As a former special education teacher who has taught in both push in and pull out programs, I eagerly anticipated this chat about services for ALL students including those who are striving, whether they have an IEP or they are Gifted and Talented. In reality this topic has huge implications because it can also include any student ever pulled out for any services:  a Tier 2 or 3 Intervention, English Learner instruction, band lessons or even speech services.

Let’s begin with what was revealed in our conversations during the #G2Great chat. This quote of Johnny Downey’s sums up much of the thinking and also matched Amy’s quote about many factors being involved. It’s complicated!

When is the location or the content of instruction an equity issue?  

The presumption is that each child will first receive quality core or Tier 1 instruction in the same classroom as their peers. Removal to another location through a Pull Out program during core instruction would be an equity issue because those students could be denied basic instruction.  It depends what they would be “missing” in the classroom. However, this could also happen with Push In instruction if the student had small group instruction during a whole class Read Aloud time. The very elements of literacy instruction that are most needed by students, especially independent reading time, are often assigned as time for additional instruction. This does become an equity issue because the student may actually have access to less time for reading than his or her peers.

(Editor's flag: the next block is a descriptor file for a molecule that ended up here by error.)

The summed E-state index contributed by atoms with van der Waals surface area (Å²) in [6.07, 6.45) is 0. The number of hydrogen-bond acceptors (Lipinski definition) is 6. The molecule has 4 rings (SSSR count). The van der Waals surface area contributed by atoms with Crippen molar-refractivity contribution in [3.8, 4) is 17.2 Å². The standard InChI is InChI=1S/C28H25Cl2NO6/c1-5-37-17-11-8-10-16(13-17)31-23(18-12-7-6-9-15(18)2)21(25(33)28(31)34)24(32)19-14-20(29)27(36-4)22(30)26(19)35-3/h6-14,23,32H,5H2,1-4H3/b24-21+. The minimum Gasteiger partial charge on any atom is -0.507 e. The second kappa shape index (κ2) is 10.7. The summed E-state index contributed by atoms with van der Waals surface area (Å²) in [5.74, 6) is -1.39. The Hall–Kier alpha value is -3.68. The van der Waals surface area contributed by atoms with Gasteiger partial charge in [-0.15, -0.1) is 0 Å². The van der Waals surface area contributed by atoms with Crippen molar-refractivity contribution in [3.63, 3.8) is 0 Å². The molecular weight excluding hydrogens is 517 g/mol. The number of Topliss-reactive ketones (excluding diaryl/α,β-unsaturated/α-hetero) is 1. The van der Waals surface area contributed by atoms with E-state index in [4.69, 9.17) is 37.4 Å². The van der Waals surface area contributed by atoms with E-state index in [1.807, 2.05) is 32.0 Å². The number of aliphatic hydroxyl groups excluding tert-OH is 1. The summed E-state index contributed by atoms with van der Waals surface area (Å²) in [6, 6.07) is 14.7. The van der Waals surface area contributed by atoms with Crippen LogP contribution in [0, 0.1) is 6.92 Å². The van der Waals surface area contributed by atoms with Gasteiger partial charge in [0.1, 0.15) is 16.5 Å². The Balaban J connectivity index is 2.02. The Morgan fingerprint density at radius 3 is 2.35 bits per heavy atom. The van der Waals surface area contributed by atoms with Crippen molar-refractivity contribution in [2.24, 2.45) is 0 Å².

What is the primary focus for decision-making?

The student must be at the heart of all decisions made about where and when extra instruction will be provided. This seems simpler for students with IEPs because federal legislation, IDEA, guarantees parental rights:  

each public agency must ensure that the parents of each child with a disability are members of any group that makes decisions on the educational placement of their child.” Source Link

But this is also true for all students whether they are missing class for an intervention, speech instruction, or any of the other myriad of reasons that students are pulled out of classrooms. Parents should be part of the decision-making process.  No parent of a fifth grader should be blindsided by this statement, “Well, she is not doing well in social studies because she missed it for the last two years because of her intervention time.